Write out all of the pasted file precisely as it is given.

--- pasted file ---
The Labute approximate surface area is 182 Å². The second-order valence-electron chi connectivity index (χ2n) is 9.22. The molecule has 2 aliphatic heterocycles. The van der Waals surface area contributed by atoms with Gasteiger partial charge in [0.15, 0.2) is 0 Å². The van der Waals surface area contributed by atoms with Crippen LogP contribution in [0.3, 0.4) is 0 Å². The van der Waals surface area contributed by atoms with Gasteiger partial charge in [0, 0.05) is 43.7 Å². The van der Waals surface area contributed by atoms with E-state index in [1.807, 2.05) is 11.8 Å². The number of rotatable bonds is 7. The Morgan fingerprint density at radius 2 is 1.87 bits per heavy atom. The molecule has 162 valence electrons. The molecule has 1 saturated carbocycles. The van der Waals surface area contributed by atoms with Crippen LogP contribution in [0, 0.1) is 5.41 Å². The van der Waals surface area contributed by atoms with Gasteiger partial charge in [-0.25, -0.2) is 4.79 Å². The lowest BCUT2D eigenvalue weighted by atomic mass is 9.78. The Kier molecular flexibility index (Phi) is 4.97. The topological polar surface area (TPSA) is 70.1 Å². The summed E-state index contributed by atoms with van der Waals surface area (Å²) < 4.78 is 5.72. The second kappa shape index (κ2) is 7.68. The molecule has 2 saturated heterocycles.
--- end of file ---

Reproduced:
The Labute approximate surface area is 182 Å². The second-order valence-electron chi connectivity index (χ2n) is 9.22. The molecule has 2 aliphatic heterocycles. The van der Waals surface area contributed by atoms with Gasteiger partial charge in [0.15, 0.2) is 0 Å². The van der Waals surface area contributed by atoms with Crippen LogP contribution in [0.3, 0.4) is 0 Å². The van der Waals surface area contributed by atoms with Gasteiger partial charge in [0, 0.05) is 43.7 Å². The van der Waals surface area contributed by atoms with E-state index in [1.807, 2.05) is 11.8 Å². The number of rotatable bonds is 7. The Morgan fingerprint density at radius 2 is 1.87 bits per heavy atom. The molecule has 162 valence electrons. The molecule has 1 saturated carbocycles. The van der Waals surface area contributed by atoms with Crippen LogP contribution in [0, 0.1) is 5.41 Å². The van der Waals surface area contributed by atoms with Gasteiger partial charge in [-0.25, -0.2) is 4.79 Å². The lowest BCUT2D eigenvalue weighted by atomic mass is 9.78. The Kier molecular flexibility index (Phi) is 4.97. The topological polar surface area (TPSA) is 70.1 Å². The summed E-state index contributed by atoms with van der Waals surface area (Å²) < 4.78 is 5.72. The second kappa shape index (κ2) is 7.68. The molecule has 2 saturated heterocycles.